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Logo of bmjThis ArticleThe BMJ
BMJ. 2007 May 5; 334(7600): 921.
PMCID: PMC1865430

Health secretary should resign over training application debacle, say junior doctors

Angry junior doctors called for the resignation of the health secretary, Patricia Hewitt, and the minister of state for quality in the health department, Lord Hunt, after what the BMA's chairman described as a “difficult” meeting of the association's Junior Doctors Committee in London on Saturday.

Delegates were so angry and frustrated that they were turning on each other, James Johnson told the audience at a breakfast briefing on Monday at the health charity the King's Fund, which was attended by the prime minister.

But the BMA leaders managed to fend off a vote of no confidence at the Saturday meeting. Instead the anger was turned on government ministers, who, said the committee's deputy chairman, Tom Dolphin, had been warned of the pending disaster over the medical training application service (MTAS).

Dr Dolphin, who proposed the motion calling for the two ministers' resignation, said it was important that the ministers accepted responsibility for the situation that had developed.

“The government was warned,” he said. “They need to accept responsibility and to resign.”

The more than 200 delegates at the meeting mandated their representatives to continue to attend talks with the MTAS review group, led by Neil Douglas, president of the Royal College of Physicians of Edinburgh. They also agreed that the chairwoman of the Junior Doctors Committee, Jo Hilborne, should argue for all doctors throughout the UK to be interviewed for each of their four chosen posts. This would ensure that candidates in England were treated the same as those in Scotland, Wales, and Northern Ireland.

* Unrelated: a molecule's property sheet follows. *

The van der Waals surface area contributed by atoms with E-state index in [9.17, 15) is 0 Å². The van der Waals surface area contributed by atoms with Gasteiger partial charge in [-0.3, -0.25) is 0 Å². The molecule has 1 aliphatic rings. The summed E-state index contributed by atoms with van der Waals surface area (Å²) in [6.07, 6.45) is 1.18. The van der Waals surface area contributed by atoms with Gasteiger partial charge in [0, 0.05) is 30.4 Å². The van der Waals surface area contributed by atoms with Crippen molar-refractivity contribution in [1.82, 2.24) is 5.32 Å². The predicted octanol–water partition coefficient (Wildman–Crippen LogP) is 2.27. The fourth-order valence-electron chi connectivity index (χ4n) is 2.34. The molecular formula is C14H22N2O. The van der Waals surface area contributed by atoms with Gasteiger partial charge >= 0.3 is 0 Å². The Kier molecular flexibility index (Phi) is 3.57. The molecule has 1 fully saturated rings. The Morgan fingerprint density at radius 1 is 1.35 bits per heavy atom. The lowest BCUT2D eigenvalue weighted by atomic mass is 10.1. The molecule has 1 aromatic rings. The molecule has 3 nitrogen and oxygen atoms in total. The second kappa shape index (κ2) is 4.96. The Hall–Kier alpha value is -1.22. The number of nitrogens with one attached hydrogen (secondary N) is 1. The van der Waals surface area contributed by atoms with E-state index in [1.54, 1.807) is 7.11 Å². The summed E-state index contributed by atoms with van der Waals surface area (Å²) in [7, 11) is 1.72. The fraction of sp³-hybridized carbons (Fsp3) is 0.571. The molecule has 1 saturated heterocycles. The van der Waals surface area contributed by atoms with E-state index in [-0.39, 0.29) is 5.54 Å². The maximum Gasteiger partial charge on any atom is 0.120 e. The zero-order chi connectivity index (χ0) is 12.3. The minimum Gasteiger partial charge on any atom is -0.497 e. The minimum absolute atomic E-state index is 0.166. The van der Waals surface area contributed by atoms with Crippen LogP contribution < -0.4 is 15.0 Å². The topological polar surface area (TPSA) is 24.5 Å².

They also want all training under the Modernising Medical Careers (MMC) scheme to be postponed for a year until the MTAS problem was sorted out. And they say that the National Audit Office should investigate the waste of money that has resulted from the debacle.

But Mrs Hewitt remained resolute while speaking about MTAS at the King's Fund briefing. “It shouldn't have happened, and we are sorting it out,” she said. “We will work through these problems in order that the recruitment system is fair to junior doctors but gives the NHS the right people in training and non-training posts.”

She later insisted that there was widespread support for MMC and that the MTAS problems would not affect it.

Last week there was an outcry after it was revealed that applicants' personal details had been open for all to read on the MTAS website because the particular page was not protected by a password. Anyone who knew the website's address could read all the details.

The Modernising Medical Careers team was forced to close the site temporarily while security checks were done. Although it was due to be back on line by Monday 30 April, when the BMJ went to press it was still unavailable.

Meanwhile the MMC spokesperson has confirmed that there are 5943 medical graduates currently in foundation year 2 positions who will be applying for their first year of specialist training starting this August. The vast majority of these are likely to get a post, she said.


For up to date news on MTAS go to

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